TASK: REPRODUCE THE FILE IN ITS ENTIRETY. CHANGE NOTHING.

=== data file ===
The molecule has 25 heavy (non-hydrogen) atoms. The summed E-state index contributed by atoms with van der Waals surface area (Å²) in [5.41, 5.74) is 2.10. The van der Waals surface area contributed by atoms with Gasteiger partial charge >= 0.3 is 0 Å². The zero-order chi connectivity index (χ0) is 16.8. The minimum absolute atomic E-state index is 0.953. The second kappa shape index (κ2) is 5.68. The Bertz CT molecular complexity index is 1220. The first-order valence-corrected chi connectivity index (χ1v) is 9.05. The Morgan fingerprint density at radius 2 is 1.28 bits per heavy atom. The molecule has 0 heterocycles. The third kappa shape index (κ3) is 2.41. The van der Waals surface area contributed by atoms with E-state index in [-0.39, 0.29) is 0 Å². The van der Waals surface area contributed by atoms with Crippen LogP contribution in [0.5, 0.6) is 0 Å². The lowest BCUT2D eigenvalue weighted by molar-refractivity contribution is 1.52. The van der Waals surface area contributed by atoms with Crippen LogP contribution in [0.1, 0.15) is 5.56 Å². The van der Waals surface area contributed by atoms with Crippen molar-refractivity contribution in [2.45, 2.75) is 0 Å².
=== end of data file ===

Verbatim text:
The molecule has 25 heavy (non-hydrogen) atoms. The summed E-state index contributed by atoms with van der Waals surface area (Å²) in [5.41, 5.74) is 2.10. The van der Waals surface area contributed by atoms with Gasteiger partial charge >= 0.3 is 0 Å². The zero-order chi connectivity index (χ0) is 16.8. The minimum absolute atomic E-state index is 0.953. The second kappa shape index (κ2) is 5.68. The Bertz CT molecular complexity index is 1220. The first-order valence-corrected chi connectivity index (χ1v) is 9.05. The Morgan fingerprint density at radius 2 is 1.28 bits per heavy atom. The molecule has 0 heterocycles. The third kappa shape index (κ3) is 2.41. The van der Waals surface area contributed by atoms with E-state index in [-0.39, 0.29) is 0 Å². The van der Waals surface area contributed by atoms with Crippen LogP contribution in [0.5, 0.6) is 0 Å². The lowest BCUT2D eigenvalue weighted by molar-refractivity contribution is 1.52. The van der Waals surface area contributed by atoms with Crippen LogP contribution in [0.1, 0.15) is 5.56 Å². The van der Waals surface area contributed by atoms with Crippen molar-refractivity contribution in [2.45, 2.75) is 0 Å².